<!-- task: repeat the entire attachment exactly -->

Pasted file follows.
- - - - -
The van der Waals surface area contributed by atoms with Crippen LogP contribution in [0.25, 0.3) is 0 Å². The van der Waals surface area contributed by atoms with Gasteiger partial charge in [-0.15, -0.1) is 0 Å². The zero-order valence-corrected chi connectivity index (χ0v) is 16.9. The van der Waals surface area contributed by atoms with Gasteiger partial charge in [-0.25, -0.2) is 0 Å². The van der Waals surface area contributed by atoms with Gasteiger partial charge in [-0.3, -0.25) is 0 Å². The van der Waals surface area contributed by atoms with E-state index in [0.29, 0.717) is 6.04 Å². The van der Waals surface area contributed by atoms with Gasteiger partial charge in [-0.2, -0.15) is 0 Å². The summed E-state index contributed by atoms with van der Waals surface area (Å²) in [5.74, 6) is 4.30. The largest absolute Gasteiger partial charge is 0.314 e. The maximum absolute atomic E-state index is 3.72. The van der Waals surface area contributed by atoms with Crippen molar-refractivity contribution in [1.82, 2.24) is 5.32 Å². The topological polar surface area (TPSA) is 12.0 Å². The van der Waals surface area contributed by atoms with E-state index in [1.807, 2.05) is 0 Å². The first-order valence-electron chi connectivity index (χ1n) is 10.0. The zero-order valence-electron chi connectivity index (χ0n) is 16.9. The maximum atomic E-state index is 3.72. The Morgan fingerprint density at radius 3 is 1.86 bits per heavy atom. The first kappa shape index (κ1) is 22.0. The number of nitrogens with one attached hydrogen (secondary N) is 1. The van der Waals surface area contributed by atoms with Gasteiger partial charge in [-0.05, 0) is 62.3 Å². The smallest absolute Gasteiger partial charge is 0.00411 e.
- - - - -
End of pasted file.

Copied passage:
The van der Waals surface area contributed by atoms with Crippen LogP contribution in [0.25, 0.3) is 0 Å². The van der Waals surface area contributed by atoms with Gasteiger partial charge in [-0.15, -0.1) is 0 Å². The zero-order valence-corrected chi connectivity index (χ0v) is 16.9. The van der Waals surface area contributed by atoms with Gasteiger partial charge in [-0.25, -0.2) is 0 Å². The van der Waals surface area contributed by atoms with Gasteiger partial charge in [-0.3, -0.25) is 0 Å². The van der Waals surface area contributed by atoms with E-state index in [0.29, 0.717) is 6.04 Å². The van der Waals surface area contributed by atoms with Gasteiger partial charge in [-0.2, -0.15) is 0 Å². The summed E-state index contributed by atoms with van der Waals surface area (Å²) in [5.74, 6) is 4.30. The largest absolute Gasteiger partial charge is 0.314 e. The maximum absolute atomic E-state index is 3.72. The van der Waals surface area contributed by atoms with Crippen molar-refractivity contribution in [1.82, 2.24) is 5.32 Å². The topological polar surface area (TPSA) is 12.0 Å². The van der Waals surface area contributed by atoms with E-state index in [1.807, 2.05) is 0 Å². The first-order valence-electron chi connectivity index (χ1n) is 10.0. The zero-order valence-electron chi connectivity index (χ0n) is 16.9. The maximum atomic E-state index is 3.72. The Morgan fingerprint density at radius 3 is 1.86 bits per heavy atom. The first kappa shape index (κ1) is 22.0. The number of nitrogens with one attached hydrogen (secondary N) is 1. The van der Waals surface area contributed by atoms with Gasteiger partial charge in [-0.05, 0) is 62.3 Å². The smallest absolute Gasteiger partial charge is 0.00411 e.